SEOUL, Sept. 9 (Korea Bizwire) — A special exhibition by the National Hangeul Museum kicked off its five-month run Monday to explore the Korean alphabet’s potential as a design motif.
The exhibition, “Transformations: Experiments in Hangeul Design,” brought together some 300 creative visual works by 22 Korean designers and design teams.
They include graphic design, pieces of furniture, installation works and fashion design, all inspired by the visual and structural qualities of hangeul, the indigenous Korean writing system created by King Sejong in the 15th century.
The designers focused on the symmetric and modular qualities of the Korean alphabet, in which multiple vowels and consonants can combine to form one syllable.
Designer Park Kil-jong took a cue from the symmetry of major hangeul letters to design a coffee table with legs in the shape of a consonant as well as a bench buttressed by legs in the shape of another consonant.
Fashion designers Park Hwan-sung and Im Seon-oc created graphic patterns out of hangeul’s visual features and revived them in everyday garments.
Other works on display also include a parquet design inspired by hangeul by Yoo Hye-mi and a sculpture piece by Kwak Chul-an, a weighty metal work that highlights the three-dimensional quality of the Korean alphabet when it was written on paper with a traditional brush and ink.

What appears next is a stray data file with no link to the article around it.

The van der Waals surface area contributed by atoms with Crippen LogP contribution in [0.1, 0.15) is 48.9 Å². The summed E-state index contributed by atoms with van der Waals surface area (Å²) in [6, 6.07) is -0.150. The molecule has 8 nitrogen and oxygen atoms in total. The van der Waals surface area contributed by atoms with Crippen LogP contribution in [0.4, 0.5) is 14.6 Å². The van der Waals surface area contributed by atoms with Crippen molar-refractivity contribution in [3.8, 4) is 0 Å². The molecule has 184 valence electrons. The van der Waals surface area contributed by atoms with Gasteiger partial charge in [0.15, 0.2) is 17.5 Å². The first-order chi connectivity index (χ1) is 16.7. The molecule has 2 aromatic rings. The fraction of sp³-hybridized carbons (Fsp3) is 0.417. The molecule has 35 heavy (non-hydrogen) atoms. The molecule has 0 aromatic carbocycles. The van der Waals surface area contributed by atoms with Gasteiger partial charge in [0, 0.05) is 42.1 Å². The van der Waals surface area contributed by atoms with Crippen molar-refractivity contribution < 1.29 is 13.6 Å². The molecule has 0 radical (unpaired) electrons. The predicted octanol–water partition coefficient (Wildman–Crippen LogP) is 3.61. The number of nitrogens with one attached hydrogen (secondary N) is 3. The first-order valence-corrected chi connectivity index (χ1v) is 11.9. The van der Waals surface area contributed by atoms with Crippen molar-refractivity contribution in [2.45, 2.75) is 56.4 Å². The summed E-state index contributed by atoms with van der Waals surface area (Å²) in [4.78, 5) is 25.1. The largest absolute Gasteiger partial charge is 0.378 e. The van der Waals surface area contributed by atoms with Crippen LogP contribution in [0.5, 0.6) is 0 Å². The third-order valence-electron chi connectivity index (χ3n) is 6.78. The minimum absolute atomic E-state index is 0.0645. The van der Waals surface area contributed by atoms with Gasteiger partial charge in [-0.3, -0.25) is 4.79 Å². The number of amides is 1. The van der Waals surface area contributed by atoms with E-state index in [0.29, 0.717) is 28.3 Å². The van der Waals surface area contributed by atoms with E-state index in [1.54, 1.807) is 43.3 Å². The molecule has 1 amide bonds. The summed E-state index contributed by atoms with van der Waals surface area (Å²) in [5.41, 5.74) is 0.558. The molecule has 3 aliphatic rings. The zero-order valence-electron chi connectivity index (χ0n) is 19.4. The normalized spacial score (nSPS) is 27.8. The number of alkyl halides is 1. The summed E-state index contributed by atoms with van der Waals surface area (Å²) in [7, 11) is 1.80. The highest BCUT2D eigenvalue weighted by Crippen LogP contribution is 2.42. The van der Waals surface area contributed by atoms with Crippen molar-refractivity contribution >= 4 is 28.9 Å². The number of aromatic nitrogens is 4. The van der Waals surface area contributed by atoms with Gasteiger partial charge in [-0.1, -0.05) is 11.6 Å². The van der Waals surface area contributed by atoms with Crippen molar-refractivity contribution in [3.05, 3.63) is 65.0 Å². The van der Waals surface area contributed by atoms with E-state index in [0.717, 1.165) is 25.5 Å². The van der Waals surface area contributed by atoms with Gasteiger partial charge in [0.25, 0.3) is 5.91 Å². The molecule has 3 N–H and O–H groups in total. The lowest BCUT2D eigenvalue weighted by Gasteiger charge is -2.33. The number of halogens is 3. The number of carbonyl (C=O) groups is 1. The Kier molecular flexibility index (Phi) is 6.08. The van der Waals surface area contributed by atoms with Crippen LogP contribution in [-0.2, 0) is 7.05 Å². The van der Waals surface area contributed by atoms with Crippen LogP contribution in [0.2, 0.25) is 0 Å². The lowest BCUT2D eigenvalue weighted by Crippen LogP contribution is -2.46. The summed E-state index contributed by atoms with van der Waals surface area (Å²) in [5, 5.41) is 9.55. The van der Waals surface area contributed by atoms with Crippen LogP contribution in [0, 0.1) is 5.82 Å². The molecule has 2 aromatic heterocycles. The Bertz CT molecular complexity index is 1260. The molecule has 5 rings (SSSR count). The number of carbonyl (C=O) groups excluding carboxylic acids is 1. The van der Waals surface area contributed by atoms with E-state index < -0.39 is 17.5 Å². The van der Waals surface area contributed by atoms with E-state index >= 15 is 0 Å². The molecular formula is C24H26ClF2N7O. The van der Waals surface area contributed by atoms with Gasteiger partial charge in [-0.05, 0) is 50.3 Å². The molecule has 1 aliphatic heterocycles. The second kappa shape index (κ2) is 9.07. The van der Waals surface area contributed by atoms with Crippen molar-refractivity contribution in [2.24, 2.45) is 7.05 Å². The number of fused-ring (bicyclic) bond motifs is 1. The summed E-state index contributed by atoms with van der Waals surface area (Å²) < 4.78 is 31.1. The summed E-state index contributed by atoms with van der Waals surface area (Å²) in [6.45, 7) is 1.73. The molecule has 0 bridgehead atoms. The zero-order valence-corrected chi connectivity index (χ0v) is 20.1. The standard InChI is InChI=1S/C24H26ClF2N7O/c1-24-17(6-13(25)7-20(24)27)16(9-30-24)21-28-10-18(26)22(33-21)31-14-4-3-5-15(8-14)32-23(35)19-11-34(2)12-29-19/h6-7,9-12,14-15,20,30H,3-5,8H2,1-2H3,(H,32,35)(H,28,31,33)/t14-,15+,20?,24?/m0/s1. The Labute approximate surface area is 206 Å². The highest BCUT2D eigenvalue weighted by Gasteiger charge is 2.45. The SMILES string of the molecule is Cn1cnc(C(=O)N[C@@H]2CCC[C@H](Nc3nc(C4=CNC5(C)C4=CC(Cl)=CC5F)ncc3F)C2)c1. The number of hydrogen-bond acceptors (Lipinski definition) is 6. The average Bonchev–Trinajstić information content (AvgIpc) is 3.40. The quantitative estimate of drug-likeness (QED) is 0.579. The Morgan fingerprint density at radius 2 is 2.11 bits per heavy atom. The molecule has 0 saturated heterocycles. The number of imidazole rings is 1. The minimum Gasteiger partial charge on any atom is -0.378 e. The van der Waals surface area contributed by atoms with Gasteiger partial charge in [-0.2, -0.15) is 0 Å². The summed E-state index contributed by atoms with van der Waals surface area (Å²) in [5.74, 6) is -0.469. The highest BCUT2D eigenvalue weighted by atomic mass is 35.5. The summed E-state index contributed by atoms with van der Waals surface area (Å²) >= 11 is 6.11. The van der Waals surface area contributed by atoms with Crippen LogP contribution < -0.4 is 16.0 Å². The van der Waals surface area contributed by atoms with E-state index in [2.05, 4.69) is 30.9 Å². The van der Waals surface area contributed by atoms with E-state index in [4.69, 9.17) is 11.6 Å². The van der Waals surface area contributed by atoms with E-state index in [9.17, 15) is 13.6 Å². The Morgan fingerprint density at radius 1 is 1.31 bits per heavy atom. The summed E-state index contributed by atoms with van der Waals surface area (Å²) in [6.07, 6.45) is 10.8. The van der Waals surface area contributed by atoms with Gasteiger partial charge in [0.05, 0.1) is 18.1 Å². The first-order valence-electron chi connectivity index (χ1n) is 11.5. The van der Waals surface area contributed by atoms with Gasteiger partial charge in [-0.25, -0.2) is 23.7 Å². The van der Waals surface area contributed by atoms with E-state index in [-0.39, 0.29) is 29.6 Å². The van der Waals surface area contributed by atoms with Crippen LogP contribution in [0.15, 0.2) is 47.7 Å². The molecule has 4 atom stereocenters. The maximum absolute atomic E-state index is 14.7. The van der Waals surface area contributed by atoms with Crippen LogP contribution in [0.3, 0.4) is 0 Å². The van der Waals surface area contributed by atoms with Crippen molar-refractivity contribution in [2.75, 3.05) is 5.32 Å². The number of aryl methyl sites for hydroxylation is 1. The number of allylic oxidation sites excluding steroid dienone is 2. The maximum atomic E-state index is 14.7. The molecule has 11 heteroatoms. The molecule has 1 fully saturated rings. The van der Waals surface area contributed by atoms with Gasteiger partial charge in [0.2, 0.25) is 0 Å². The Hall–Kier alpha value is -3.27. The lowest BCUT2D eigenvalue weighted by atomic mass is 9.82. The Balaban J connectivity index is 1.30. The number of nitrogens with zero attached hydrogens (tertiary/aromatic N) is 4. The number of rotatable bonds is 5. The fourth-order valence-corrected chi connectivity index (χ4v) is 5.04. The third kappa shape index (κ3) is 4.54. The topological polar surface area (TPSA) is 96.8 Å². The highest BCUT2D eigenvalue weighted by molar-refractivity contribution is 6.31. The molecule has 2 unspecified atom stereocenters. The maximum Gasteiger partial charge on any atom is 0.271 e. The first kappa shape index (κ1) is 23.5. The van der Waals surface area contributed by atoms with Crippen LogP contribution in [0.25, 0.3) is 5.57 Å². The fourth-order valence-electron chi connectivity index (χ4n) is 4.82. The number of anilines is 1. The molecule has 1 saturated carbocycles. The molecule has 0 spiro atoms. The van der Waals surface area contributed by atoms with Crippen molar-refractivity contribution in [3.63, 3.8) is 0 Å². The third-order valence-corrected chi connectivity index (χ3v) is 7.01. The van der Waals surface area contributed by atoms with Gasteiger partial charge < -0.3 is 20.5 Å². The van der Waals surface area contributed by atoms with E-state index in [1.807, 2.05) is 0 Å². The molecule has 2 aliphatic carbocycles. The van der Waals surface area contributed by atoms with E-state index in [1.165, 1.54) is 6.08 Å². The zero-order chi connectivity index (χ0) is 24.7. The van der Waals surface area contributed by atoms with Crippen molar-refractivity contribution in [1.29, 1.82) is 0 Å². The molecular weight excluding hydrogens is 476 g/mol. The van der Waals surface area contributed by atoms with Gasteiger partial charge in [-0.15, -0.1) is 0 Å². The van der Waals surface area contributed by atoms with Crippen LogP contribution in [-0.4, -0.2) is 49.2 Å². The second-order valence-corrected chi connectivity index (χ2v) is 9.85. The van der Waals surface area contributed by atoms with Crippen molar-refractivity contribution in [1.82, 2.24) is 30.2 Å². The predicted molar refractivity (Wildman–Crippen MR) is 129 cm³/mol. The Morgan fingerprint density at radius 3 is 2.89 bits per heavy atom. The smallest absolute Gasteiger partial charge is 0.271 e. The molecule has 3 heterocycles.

Potter Chun Jong-up and industrial designer Park Shin-woo carried hangeul’s unique characteristics into ceramic works and stationery products, respectively, to explore the marketability of hangeul as a design motif for consumer products.
Celebrating the opening of the exhibition, the third show in the national museum’s “Hangeul Design Project,” the museum will throw a fashion show late Monday featuring hangeul-inspired garments, which will go on display in a separate exhibition on the museum’s premises from Wednesday to Sept. 22.
“The latest exhibition aims to reinterpret and provide new perspectives on hangeul and to shed light on the value of hangeul as artistic and industrial content,” Director Kim Nak-jung told reporters.
“This year marks the fifth anniversary of the opening of the National Hangeul Museum … and I hope this project would help direct the public’s attention to the museum,” he said.
Having kicked off Monday, the exhibition will last till February 2, 2020, with free admission.
Following the local exhibition, it will move to Paris for display around October next year at the Korean Cultural Center in the French capital.